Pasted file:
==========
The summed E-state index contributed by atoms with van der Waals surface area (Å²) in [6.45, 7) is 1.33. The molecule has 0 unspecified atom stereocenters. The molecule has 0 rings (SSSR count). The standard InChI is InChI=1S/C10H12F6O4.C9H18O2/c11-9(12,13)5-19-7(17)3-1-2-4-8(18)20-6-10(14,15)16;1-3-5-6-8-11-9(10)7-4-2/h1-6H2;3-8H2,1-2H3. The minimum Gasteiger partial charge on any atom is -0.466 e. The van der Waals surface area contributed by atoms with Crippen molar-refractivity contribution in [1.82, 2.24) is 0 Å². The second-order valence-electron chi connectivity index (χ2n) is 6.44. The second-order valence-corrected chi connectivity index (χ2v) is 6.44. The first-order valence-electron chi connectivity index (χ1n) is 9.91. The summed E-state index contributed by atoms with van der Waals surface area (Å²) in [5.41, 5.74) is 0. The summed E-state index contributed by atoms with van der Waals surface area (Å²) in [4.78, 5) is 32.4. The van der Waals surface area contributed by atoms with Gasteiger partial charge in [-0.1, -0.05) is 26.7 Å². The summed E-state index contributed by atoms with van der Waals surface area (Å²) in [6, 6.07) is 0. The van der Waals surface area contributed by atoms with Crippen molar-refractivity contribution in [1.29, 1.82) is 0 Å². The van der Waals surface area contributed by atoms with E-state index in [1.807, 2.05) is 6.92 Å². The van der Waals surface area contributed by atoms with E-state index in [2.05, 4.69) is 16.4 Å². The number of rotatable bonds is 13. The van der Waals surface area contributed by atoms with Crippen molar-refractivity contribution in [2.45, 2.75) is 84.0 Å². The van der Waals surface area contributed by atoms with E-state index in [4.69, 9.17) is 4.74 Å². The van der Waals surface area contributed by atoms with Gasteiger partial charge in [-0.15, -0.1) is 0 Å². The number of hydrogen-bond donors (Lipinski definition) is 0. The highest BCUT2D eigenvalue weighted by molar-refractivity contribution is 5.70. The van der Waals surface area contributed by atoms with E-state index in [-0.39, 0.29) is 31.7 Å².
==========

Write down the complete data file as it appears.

The summed E-state index contributed by atoms with van der Waals surface area (Å²) in [6.45, 7) is 1.33. The molecule has 0 unspecified atom stereocenters. The molecule has 0 rings (SSSR count). The standard InChI is InChI=1S/C10H12F6O4.C9H18O2/c11-9(12,13)5-19-7(17)3-1-2-4-8(18)20-6-10(14,15)16;1-3-5-6-8-11-9(10)7-4-2/h1-6H2;3-8H2,1-2H3. The minimum Gasteiger partial charge on any atom is -0.466 e. The van der Waals surface area contributed by atoms with Crippen molar-refractivity contribution in [1.82, 2.24) is 0 Å². The second-order valence-electron chi connectivity index (χ2n) is 6.44. The second-order valence-corrected chi connectivity index (χ2v) is 6.44. The first-order valence-electron chi connectivity index (χ1n) is 9.91. The summed E-state index contributed by atoms with van der Waals surface area (Å²) in [5.41, 5.74) is 0. The summed E-state index contributed by atoms with van der Waals surface area (Å²) in [4.78, 5) is 32.4. The van der Waals surface area contributed by atoms with Gasteiger partial charge in [-0.1, -0.05) is 26.7 Å². The summed E-state index contributed by atoms with van der Waals surface area (Å²) in [6, 6.07) is 0. The van der Waals surface area contributed by atoms with Crippen molar-refractivity contribution in [1.29, 1.82) is 0 Å². The van der Waals surface area contributed by atoms with E-state index in [1.807, 2.05) is 6.92 Å². The van der Waals surface area contributed by atoms with E-state index in [2.05, 4.69) is 16.4 Å². The number of rotatable bonds is 13. The van der Waals surface area contributed by atoms with Crippen molar-refractivity contribution in [2.45, 2.75) is 84.0 Å². The van der Waals surface area contributed by atoms with E-state index in [4.69, 9.17) is 4.74 Å². The van der Waals surface area contributed by atoms with Gasteiger partial charge in [-0.15, -0.1) is 0 Å². The number of hydrogen-bond donors (Lipinski definition) is 0. The highest BCUT2D eigenvalue weighted by molar-refractivity contribution is 5.70. The van der Waals surface area contributed by atoms with E-state index in [-0.39, 0.29) is 31.7 Å².